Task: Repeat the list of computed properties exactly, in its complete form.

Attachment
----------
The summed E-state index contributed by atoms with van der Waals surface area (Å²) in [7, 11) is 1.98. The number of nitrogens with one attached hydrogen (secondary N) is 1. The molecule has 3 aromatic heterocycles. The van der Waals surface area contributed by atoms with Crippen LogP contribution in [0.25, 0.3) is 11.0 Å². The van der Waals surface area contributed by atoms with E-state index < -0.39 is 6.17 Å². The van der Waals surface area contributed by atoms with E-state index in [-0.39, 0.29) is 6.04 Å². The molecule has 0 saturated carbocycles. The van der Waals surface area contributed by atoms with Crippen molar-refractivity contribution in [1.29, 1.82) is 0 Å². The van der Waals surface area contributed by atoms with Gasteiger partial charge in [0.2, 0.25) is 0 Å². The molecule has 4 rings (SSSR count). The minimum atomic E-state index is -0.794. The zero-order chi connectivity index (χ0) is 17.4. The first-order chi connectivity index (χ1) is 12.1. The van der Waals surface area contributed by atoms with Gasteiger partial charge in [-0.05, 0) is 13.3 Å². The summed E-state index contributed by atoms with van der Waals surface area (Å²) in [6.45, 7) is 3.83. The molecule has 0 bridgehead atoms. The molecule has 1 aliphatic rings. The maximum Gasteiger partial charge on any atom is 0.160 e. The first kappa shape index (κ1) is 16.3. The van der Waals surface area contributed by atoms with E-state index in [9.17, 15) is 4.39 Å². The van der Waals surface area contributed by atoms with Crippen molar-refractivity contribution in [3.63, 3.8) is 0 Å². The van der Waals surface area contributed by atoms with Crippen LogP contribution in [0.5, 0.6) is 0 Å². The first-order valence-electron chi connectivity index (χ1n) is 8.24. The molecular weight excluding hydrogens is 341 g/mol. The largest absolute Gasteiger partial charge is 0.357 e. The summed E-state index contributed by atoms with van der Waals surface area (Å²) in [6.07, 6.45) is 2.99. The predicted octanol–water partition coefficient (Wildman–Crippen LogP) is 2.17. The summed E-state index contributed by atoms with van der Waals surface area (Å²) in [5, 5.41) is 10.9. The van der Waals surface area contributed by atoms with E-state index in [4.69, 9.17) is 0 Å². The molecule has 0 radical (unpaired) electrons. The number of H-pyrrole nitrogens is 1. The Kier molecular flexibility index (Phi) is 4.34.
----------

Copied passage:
The summed E-state index contributed by atoms with van der Waals surface area (Å²) in [7, 11) is 1.98. The number of nitrogens with one attached hydrogen (secondary N) is 1. The molecule has 3 aromatic heterocycles. The van der Waals surface area contributed by atoms with Crippen LogP contribution in [0.25, 0.3) is 11.0 Å². The van der Waals surface area contributed by atoms with E-state index < -0.39 is 6.17 Å². The van der Waals surface area contributed by atoms with E-state index in [-0.39, 0.29) is 6.04 Å². The molecule has 0 saturated carbocycles. The van der Waals surface area contributed by atoms with Crippen molar-refractivity contribution in [1.29, 1.82) is 0 Å². The van der Waals surface area contributed by atoms with Gasteiger partial charge in [0.2, 0.25) is 0 Å². The molecule has 4 rings (SSSR count). The minimum atomic E-state index is -0.794. The zero-order chi connectivity index (χ0) is 17.4. The first-order chi connectivity index (χ1) is 12.1. The van der Waals surface area contributed by atoms with Gasteiger partial charge in [-0.05, 0) is 13.3 Å². The summed E-state index contributed by atoms with van der Waals surface area (Å²) in [6.45, 7) is 3.83. The molecule has 0 bridgehead atoms. The molecule has 1 aliphatic rings. The maximum Gasteiger partial charge on any atom is 0.160 e. The first kappa shape index (κ1) is 16.3. The van der Waals surface area contributed by atoms with E-state index in [9.17, 15) is 4.39 Å². The van der Waals surface area contributed by atoms with Crippen molar-refractivity contribution in [3.63, 3.8) is 0 Å². The van der Waals surface area contributed by atoms with Crippen LogP contribution in [0.5, 0.6) is 0 Å². The first-order valence-electron chi connectivity index (χ1n) is 8.24. The molecular weight excluding hydrogens is 341 g/mol. The largest absolute Gasteiger partial charge is 0.357 e. The summed E-state index contributed by atoms with van der Waals surface area (Å²) in [6.07, 6.45) is 2.99. The predicted octanol–water partition coefficient (Wildman–Crippen LogP) is 2.17. The summed E-state index contributed by atoms with van der Waals surface area (Å²) in [5, 5.41) is 10.9. The van der Waals surface area contributed by atoms with E-state index in [4.69, 9.17) is 0 Å². The molecule has 0 radical (unpaired) electrons. The number of H-pyrrole nitrogens is 1. The Kier molecular flexibility index (Phi) is 4.34.